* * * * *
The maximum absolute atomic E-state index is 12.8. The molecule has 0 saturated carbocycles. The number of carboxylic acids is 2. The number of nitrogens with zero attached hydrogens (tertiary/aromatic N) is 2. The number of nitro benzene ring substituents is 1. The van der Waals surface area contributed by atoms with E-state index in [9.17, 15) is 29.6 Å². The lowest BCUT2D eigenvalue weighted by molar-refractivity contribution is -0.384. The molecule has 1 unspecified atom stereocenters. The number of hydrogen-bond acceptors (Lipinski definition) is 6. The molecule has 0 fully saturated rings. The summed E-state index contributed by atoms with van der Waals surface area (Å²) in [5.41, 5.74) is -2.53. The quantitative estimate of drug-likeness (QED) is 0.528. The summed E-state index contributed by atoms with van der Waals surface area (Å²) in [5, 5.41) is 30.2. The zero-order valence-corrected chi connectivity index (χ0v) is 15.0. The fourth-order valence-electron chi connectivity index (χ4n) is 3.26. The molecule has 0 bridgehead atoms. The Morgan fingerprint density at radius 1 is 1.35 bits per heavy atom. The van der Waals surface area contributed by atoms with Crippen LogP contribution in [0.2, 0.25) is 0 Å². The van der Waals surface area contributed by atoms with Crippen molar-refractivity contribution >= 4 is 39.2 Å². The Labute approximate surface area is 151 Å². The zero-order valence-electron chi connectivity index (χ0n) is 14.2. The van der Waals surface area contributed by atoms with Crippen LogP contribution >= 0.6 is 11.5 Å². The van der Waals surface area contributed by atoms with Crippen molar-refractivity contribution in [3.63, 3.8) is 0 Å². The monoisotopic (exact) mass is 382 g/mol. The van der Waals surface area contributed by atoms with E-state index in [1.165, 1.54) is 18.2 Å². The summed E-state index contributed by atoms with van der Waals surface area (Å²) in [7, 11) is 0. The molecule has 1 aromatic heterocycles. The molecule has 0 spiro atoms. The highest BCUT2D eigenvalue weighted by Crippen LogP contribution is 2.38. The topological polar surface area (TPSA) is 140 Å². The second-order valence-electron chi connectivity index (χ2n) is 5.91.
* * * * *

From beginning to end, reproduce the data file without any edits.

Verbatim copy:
The maximum absolute atomic E-state index is 12.8. The molecule has 0 saturated carbocycles. The number of carboxylic acids is 2. The number of nitrogens with zero attached hydrogens (tertiary/aromatic N) is 2. The number of nitro benzene ring substituents is 1. The van der Waals surface area contributed by atoms with E-state index in [9.17, 15) is 29.6 Å². The lowest BCUT2D eigenvalue weighted by molar-refractivity contribution is -0.384. The molecule has 1 unspecified atom stereocenters. The number of hydrogen-bond acceptors (Lipinski definition) is 6. The molecule has 0 fully saturated rings. The summed E-state index contributed by atoms with van der Waals surface area (Å²) in [5.41, 5.74) is -2.53. The quantitative estimate of drug-likeness (QED) is 0.528. The summed E-state index contributed by atoms with van der Waals surface area (Å²) in [5, 5.41) is 30.2. The zero-order valence-corrected chi connectivity index (χ0v) is 15.0. The fourth-order valence-electron chi connectivity index (χ4n) is 3.26. The molecule has 0 bridgehead atoms. The Morgan fingerprint density at radius 1 is 1.35 bits per heavy atom. The van der Waals surface area contributed by atoms with Crippen LogP contribution in [0.2, 0.25) is 0 Å². The van der Waals surface area contributed by atoms with Crippen molar-refractivity contribution >= 4 is 39.2 Å². The Labute approximate surface area is 151 Å². The zero-order valence-electron chi connectivity index (χ0n) is 14.2. The van der Waals surface area contributed by atoms with Crippen LogP contribution >= 0.6 is 11.5 Å². The van der Waals surface area contributed by atoms with Crippen molar-refractivity contribution in [3.63, 3.8) is 0 Å². The monoisotopic (exact) mass is 382 g/mol. The van der Waals surface area contributed by atoms with E-state index in [1.165, 1.54) is 18.2 Å². The summed E-state index contributed by atoms with van der Waals surface area (Å²) in [7, 11) is 0. The molecule has 1 aromatic heterocycles. The molecule has 0 spiro atoms. The highest BCUT2D eigenvalue weighted by Crippen LogP contribution is 2.38. The topological polar surface area (TPSA) is 140 Å². The second-order valence-electron chi connectivity index (χ2n) is 5.91.